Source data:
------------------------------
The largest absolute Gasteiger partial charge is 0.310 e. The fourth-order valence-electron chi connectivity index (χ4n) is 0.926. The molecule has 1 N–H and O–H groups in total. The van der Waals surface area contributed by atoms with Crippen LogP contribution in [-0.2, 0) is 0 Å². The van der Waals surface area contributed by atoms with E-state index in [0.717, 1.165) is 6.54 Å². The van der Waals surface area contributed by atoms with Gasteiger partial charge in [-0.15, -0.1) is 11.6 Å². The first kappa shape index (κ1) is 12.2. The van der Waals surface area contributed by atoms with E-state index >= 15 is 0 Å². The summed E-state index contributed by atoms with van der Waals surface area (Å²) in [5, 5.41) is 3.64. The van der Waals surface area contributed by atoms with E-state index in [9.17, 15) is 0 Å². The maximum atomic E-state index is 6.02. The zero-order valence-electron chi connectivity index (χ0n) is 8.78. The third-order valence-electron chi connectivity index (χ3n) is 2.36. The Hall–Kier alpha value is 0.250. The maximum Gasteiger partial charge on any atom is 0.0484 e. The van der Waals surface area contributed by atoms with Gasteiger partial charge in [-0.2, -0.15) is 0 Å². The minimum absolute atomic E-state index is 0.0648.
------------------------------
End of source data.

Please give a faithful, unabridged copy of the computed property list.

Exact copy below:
The largest absolute Gasteiger partial charge is 0.310 e. The fourth-order valence-electron chi connectivity index (χ4n) is 0.926. The molecule has 1 N–H and O–H groups in total. The van der Waals surface area contributed by atoms with Crippen LogP contribution in [-0.2, 0) is 0 Å². The van der Waals surface area contributed by atoms with E-state index in [0.717, 1.165) is 6.54 Å². The van der Waals surface area contributed by atoms with Gasteiger partial charge in [-0.15, -0.1) is 11.6 Å². The first kappa shape index (κ1) is 12.2. The van der Waals surface area contributed by atoms with E-state index >= 15 is 0 Å². The summed E-state index contributed by atoms with van der Waals surface area (Å²) in [5, 5.41) is 3.64. The van der Waals surface area contributed by atoms with E-state index in [9.17, 15) is 0 Å². The maximum atomic E-state index is 6.02. The zero-order valence-electron chi connectivity index (χ0n) is 8.78. The third-order valence-electron chi connectivity index (χ3n) is 2.36. The Hall–Kier alpha value is 0.250. The maximum Gasteiger partial charge on any atom is 0.0484 e. The van der Waals surface area contributed by atoms with Gasteiger partial charge in [-0.2, -0.15) is 0 Å². The minimum absolute atomic E-state index is 0.0648.